The Yankees are off tonight, and they’ll have one eye on the television to see if Baltimore gets past Seattle in the opener of their three-game set (first pitch around 10:10 ET). Two huge wins to close the weekend over the Rays and a scuffling series loss to Oakland by the Orioles puts the Bombers a game up on Baltimore and five games up on Tampa in the division.
The Rays appear beaten back for now, and though they could have another 2011 Rays charge in them, I don’t see it. Tampa has a near-certain win every fifth day when David Price takes the mound — the lefty ace guided the Rays to their only victory all week in a 4-2 win over the Yankees on Friday. But other than Evan Longoria, the team is not hitting, and rookie hurler Matt Moore looked awfully tired Sunday, when the Yankees worked him over (five runs and 80 pitches in three innings). With seven games against the White Sox and Orioles to end the season, the Rays could actually play spoilers for the Yankees by splitting wins with two other AL East/wild card contenders.
The Orioles? I… I don’t even know what to say about the Orioles at this point. Baltimore is playing so far over its head that it makes the 2011 Denver Broncos seem unlucky. The Orioles, by run differential, should be 71-75 right now, 11 games behind their current record and 12 games behind the Yankees. The Cincinnati Reds are the next “luckiest” team in baseball, outperforming their run differential by six games. The Orioles are 27-7 in one-run games and an astounding 13-2 in extra-inning affairs this year. In back-to-back games in April, Baltimore went extra innings against the Yankees and lost. The second loss came on a walkoff homer by Nick Swisher, and since then the Orioles have won 13 straight extra-inning games. Grumble about over-reliance on statistics if you must, but that streak is extraordinary, and it’s a big part of why the Yankees are in a division race right now.
Another reason, of course, is injuries, which have kept the Bombers from fielding their most talented team for virtually the entire season. The maladies count for more than just missed games, because they take players out of their rhythm and often force them to play hurt or rehab on the fly. Take C.C. Sabathia, who has been on the DL twice this season after an injury-free six years and has not been the same pitcher recently despite appearing injury-free on the mound. The purported Yankee ace has been one of the team’s biggest liabilities down the stretch (no pun intended), blowing leads in each off his last four starts.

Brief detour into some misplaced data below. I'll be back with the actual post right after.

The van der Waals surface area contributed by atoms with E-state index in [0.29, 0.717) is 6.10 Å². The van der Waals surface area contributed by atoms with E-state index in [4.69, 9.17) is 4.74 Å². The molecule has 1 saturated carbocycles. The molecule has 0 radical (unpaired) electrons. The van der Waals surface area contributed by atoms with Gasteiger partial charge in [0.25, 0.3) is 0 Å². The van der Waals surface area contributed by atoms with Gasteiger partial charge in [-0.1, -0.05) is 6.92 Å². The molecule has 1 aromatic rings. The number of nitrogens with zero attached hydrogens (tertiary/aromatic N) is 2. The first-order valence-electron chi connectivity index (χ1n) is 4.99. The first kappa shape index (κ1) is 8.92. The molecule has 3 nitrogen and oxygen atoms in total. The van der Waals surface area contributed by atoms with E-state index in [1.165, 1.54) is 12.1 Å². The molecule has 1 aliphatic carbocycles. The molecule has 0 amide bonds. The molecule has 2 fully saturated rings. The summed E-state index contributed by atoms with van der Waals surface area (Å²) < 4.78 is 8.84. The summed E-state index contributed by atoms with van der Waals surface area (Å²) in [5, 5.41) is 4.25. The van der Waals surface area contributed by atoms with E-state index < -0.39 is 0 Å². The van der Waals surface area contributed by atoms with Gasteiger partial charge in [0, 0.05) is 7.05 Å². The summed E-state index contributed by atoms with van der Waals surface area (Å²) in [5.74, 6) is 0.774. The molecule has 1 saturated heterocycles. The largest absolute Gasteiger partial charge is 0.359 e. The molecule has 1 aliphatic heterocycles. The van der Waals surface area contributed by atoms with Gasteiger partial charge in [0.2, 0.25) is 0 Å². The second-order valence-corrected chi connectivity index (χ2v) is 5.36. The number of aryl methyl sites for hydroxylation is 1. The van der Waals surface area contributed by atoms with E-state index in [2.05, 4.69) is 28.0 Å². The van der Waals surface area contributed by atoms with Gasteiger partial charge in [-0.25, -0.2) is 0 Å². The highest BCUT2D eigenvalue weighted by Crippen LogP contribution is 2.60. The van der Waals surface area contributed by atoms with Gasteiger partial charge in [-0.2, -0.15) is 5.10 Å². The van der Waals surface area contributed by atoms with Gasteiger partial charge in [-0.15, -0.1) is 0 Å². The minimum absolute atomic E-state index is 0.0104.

Of course the real injuries hurt too, especially the way they’ve added up for the 2012 Yankees. As Grantland’s Jonah Keri put it:
Saturday’s lineup featured a sub-.300 OBP in the leadoff spot (Ichiro), a sub-.300 OBP batting fifth (Raul Ibanez), and an Eduardo Nunez (Eduardo Nunez). With Mark Teixeira out of the lineup with a calf injury, Derek Jeter limited to DH duty by an ankle sprain, and Nick Swisher seven for his past 62, Joe Girardi has put together some ugly lineups.
The parade of injuries have forced the Yankees to use some awful players in key roles this year. I mean… just awful. The team gave meaningful eighth-inning setup duty to Cory Freakin’ Wade for the better part of May and June! Cory Wade!! Look at his numbers!!!!! Ichiro, Ibanez and Andruw Jones have become regular starters, and none of them have an on-base percentage higher than .311. Not batting average, on-base percentage. Then there’s Casey McGehee, who will be remembered 10 years from now the way Yankees fans remember Hensley Meulens. I’m kidding, of course — McGehee won’t be remembered at all. It’s gotten to the point where I’m legitimately excited about Steve Pearce, a literal Yankee reject who was cut by the team earlier this year and acquired from Houston because he was a better utility option than Ramiro Pena or McGehee.
The Yankees Opening Day lineup looked like this:
Derek Jeter (SS)
Curtis Granderson (CF)
Mark Teixeira (1B)
Alex Rodriguez (3B)
Robinson Cano (2B)
Nick Swisher (RF)
Raul Ibanez (DH)
Russell Martin (C)
Brett Gardner (LF)
Sunday’s lineup looked like this:
Andruw Jones (LF)
Steve Pearce (1B)
Eduardo Nunez (SS)
Gardner played all of 10 games this year. Ibanez has proven ineffective against lefties (and lately, righties). Teixeira is likely out until the final days of the regular season. A-Rod missed two months with a broken. Martin’s been healthy, but is still hitting around .205 for the season.
The pitching has been equally bange-up. In March, I crowed about the Yankees’ overabundance of starting pitching. Then Michael Pineda turned out to have shoulder problems was lost for the season before it even began. Andy Pettite successfully came back, but broke his leg in late June and will finally return Tuesday. Freddy Garcia was supposed to be a last resort option in the rotation this year; somehow, he’s started 17 games and David Phelps has started nine. And though Rafa Soriano has been amazing this year (more on this soon), the loss of Mariano Rivera has been keenly felt, especially when David Robertson missed time to injuries earlier in the season.
The Orioles season-long dance with the devil has been extraordinary. But given all the injuries and the relative age of the team, the Yankees have had just as remarkable a season. Now all that’s left is to hang on, whatever way they can.